Whether you’re waiting for the list, queueing to drop off your bag at the cloakroom or just hanging about in the lobby, you should initiate conversations with other attendees before you even walk through the door into the actual event.
This is a great little tip as it serves several functions at once:
1) It gets you warmed up so that you’re more prepared to start conversations once you walk through the door
2) You can enter with someone you already know, creating the impression that you are sociable and well-connected yourself
3) The more people you know once you’re in the room, the more conversation opportunities you can create, by introducing them to other people
Do this in a very non-committal way – don’t start pitching yourself or talking business, just have a friendly, low-key conversation to get the ball rolling.
STEP 5 – DRESS APPROPRIATELY
This obviously depends on the nature of the event, though most official networking events will have a smart-casual dress code (e.g. guys, you can wear a collared shirt with jeans, to look like you’ve made some effort without being overdressed).
Depending on your field, you might need to put more thought into your outfit – for example, if you’re an artist or designer, your outfit is one of the ways you will convey your “brand”, as people will judge your art or design based on your fashion style. You’ll want to do this in a reasonably subtle way – no one likes an attention seeking peacock strutting around the room – though again, this depends on the nuances of the event.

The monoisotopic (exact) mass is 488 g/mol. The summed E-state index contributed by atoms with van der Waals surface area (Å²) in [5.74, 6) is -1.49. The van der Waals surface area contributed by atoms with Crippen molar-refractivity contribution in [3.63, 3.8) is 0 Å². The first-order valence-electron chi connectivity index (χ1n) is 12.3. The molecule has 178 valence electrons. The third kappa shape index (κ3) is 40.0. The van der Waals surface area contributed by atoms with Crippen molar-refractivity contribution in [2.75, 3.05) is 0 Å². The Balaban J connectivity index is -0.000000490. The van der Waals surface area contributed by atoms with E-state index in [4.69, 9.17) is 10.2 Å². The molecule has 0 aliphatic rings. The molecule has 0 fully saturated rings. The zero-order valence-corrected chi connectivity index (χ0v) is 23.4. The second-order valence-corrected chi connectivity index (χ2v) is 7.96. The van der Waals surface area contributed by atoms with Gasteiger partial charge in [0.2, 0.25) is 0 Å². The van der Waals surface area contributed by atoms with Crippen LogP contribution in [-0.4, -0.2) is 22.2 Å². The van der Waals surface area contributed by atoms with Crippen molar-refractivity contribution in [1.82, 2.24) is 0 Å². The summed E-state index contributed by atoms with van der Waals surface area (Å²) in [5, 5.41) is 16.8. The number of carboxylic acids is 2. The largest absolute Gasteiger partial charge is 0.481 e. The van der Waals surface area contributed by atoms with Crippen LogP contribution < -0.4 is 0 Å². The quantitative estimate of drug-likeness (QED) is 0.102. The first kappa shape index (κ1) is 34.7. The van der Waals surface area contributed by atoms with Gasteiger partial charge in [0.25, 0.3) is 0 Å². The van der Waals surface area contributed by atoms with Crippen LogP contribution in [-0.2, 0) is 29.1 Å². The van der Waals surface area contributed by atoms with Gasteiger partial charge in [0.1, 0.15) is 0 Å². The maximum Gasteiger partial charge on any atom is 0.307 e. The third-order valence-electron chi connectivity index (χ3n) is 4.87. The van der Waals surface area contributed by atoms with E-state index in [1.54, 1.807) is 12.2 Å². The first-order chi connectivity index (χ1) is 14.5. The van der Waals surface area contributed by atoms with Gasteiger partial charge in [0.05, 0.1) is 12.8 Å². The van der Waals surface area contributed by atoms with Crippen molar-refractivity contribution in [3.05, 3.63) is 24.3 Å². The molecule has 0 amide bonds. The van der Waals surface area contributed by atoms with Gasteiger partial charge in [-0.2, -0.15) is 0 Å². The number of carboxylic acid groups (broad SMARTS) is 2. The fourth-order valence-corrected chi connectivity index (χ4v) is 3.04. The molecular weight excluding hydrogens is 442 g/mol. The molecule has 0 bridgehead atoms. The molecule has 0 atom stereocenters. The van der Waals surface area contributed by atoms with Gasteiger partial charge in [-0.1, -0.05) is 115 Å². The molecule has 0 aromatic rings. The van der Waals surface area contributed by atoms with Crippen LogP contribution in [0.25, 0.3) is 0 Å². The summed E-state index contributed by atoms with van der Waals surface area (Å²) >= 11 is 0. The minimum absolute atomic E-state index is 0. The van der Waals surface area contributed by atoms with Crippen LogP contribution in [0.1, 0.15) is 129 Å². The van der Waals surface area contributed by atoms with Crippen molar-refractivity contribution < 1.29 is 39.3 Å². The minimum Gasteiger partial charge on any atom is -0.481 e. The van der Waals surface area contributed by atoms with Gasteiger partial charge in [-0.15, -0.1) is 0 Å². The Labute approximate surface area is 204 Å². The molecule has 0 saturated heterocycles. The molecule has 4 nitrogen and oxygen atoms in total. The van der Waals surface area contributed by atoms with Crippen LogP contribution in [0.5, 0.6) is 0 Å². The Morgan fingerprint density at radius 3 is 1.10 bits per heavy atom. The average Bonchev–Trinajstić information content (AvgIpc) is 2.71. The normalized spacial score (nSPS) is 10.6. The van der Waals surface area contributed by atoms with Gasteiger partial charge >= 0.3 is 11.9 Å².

DURING THE EVENT
Now we can get into the body of the guide – what to do (and not to do!) when you are at the event itself.
STEP 6 – USE YOUR TIME EFFICIENTLY
This comprises several smaller bits of advice:
1) Don’t rush to speak to the first person you come across. Remember your planning and research, take a few moments to get your bearings and approach the right people. This can be the difference between a VERY successful networking event and a complete waste of time.
2) Don’t spend too much time speaking to one person. Again, this is a question of judgment – if you happen across Sir Alan Sugar at a networking event (what events do YOU go to?) maybe take all the time you can with him. See STEP 15 for tips on how to end a conversation politely
STEP 7 – LOCATE THE PEOPLE YOU WANT TO SPEAK WITH
If you don’t already know who those people are, start with the organisers. They’re often the most connected people there (they do work in networking and events after all) and could even point you in the right direction if you ask them directly whom they think you should meet.
STEP 8 – TRY TO MOVE AWAY FROM THE MAIN SPACES TO THE LESS CROWDED AREAS
Often, the “cooler” people at these events – the CEOs of large companies, the editors of online magazines – will hang out in the less crowded areas. Look for the more chill places on the perimeter; the terrace or smoking area can be gold dust for meeting great contacts.
STEP 9 – CATCH PEOPLE’S EYE AND SMILE
If you see one of the people you want to meet, even if they’re already in a conversation with someone else you should try to catch their eye and smile. They will know of your existence and it will make it easier to approach them when they’re less busy.
Based on their reaction – e.g. if they smile back invitingly – you might even want to join in on their conversation there and then. You can approach them with a polite, non-committal opener like “mind if I join you, what you’re talking about sounds really interesting?”. Do not jump into your introductory self-pitch but wait for an organic opportunity to introduce yourself (e.g. when they ask what you do).